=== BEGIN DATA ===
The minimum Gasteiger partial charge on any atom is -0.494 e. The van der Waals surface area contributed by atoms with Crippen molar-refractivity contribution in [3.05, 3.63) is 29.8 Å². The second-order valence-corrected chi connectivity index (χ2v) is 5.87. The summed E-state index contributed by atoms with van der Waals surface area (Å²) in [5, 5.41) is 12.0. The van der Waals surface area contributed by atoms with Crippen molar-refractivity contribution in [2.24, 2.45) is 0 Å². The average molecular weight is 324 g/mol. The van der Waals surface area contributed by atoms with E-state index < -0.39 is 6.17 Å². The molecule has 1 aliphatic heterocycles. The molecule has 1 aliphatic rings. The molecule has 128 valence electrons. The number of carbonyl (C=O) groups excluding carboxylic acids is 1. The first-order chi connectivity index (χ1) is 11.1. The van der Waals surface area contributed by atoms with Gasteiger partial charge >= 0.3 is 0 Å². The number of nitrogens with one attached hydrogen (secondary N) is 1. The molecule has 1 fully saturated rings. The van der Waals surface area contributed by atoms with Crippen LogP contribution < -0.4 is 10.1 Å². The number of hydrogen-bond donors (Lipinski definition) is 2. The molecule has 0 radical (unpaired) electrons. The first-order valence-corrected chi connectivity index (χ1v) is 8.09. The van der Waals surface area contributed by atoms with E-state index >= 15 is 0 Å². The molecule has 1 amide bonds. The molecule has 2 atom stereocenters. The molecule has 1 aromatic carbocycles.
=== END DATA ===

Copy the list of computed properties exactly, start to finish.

The minimum Gasteiger partial charge on any atom is -0.494 e. The van der Waals surface area contributed by atoms with Crippen molar-refractivity contribution in [3.05, 3.63) is 29.8 Å². The second-order valence-corrected chi connectivity index (χ2v) is 5.87. The summed E-state index contributed by atoms with van der Waals surface area (Å²) in [5, 5.41) is 12.0. The van der Waals surface area contributed by atoms with Crippen molar-refractivity contribution in [2.24, 2.45) is 0 Å². The average molecular weight is 324 g/mol. The van der Waals surface area contributed by atoms with E-state index < -0.39 is 6.17 Å². The molecule has 1 aliphatic heterocycles. The molecule has 1 aliphatic rings. The molecule has 128 valence electrons. The number of carbonyl (C=O) groups excluding carboxylic acids is 1. The first-order chi connectivity index (χ1) is 11.1. The van der Waals surface area contributed by atoms with Gasteiger partial charge >= 0.3 is 0 Å². The number of nitrogens with one attached hydrogen (secondary N) is 1. The molecule has 1 fully saturated rings. The van der Waals surface area contributed by atoms with Crippen LogP contribution < -0.4 is 10.1 Å². The number of hydrogen-bond donors (Lipinski definition) is 2. The molecule has 0 radical (unpaired) electrons. The first-order valence-corrected chi connectivity index (χ1v) is 8.09. The van der Waals surface area contributed by atoms with E-state index >= 15 is 0 Å². The molecule has 1 amide bonds. The molecule has 2 atom stereocenters. The molecule has 1 aromatic carbocycles.